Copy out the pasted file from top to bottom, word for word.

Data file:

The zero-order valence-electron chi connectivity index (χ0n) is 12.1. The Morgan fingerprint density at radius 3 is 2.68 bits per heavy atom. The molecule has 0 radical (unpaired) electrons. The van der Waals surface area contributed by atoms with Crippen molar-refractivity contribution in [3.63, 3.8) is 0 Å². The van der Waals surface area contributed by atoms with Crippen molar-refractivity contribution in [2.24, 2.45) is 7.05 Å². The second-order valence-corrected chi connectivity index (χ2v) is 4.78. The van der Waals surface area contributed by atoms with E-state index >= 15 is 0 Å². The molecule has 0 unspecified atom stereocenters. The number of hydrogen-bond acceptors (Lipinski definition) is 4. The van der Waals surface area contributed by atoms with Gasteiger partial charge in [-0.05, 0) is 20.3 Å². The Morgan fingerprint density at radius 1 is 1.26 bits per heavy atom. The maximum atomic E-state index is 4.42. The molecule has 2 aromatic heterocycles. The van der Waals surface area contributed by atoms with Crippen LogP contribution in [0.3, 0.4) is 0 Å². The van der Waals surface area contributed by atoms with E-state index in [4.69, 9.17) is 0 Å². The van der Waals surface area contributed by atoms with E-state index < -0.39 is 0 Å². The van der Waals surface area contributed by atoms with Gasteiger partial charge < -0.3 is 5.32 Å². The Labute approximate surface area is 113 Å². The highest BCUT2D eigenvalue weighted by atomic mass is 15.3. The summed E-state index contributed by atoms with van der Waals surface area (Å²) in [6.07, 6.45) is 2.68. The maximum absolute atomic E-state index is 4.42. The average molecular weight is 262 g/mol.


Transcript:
The zero-order valence-electron chi connectivity index (χ0n) is 12.1. The Morgan fingerprint density at radius 3 is 2.68 bits per heavy atom. The molecule has 0 radical (unpaired) electrons. The van der Waals surface area contributed by atoms with Crippen molar-refractivity contribution in [3.63, 3.8) is 0 Å². The van der Waals surface area contributed by atoms with Crippen molar-refractivity contribution in [2.24, 2.45) is 7.05 Å². The second-order valence-corrected chi connectivity index (χ2v) is 4.78. The van der Waals surface area contributed by atoms with E-state index >= 15 is 0 Å². The molecule has 0 unspecified atom stereocenters. The number of hydrogen-bond acceptors (Lipinski definition) is 4. The van der Waals surface area contributed by atoms with Gasteiger partial charge in [-0.05, 0) is 20.3 Å². The Morgan fingerprint density at radius 1 is 1.26 bits per heavy atom. The maximum atomic E-state index is 4.42. The molecule has 2 aromatic heterocycles. The van der Waals surface area contributed by atoms with Crippen LogP contribution in [0.3, 0.4) is 0 Å². The van der Waals surface area contributed by atoms with E-state index in [4.69, 9.17) is 0 Å². The van der Waals surface area contributed by atoms with E-state index < -0.39 is 0 Å². The van der Waals surface area contributed by atoms with Gasteiger partial charge < -0.3 is 5.32 Å². The Labute approximate surface area is 113 Å². The highest BCUT2D eigenvalue weighted by atomic mass is 15.3. The summed E-state index contributed by atoms with van der Waals surface area (Å²) in [6.07, 6.45) is 2.68. The maximum absolute atomic E-state index is 4.42. The average molecular weight is 262 g/mol.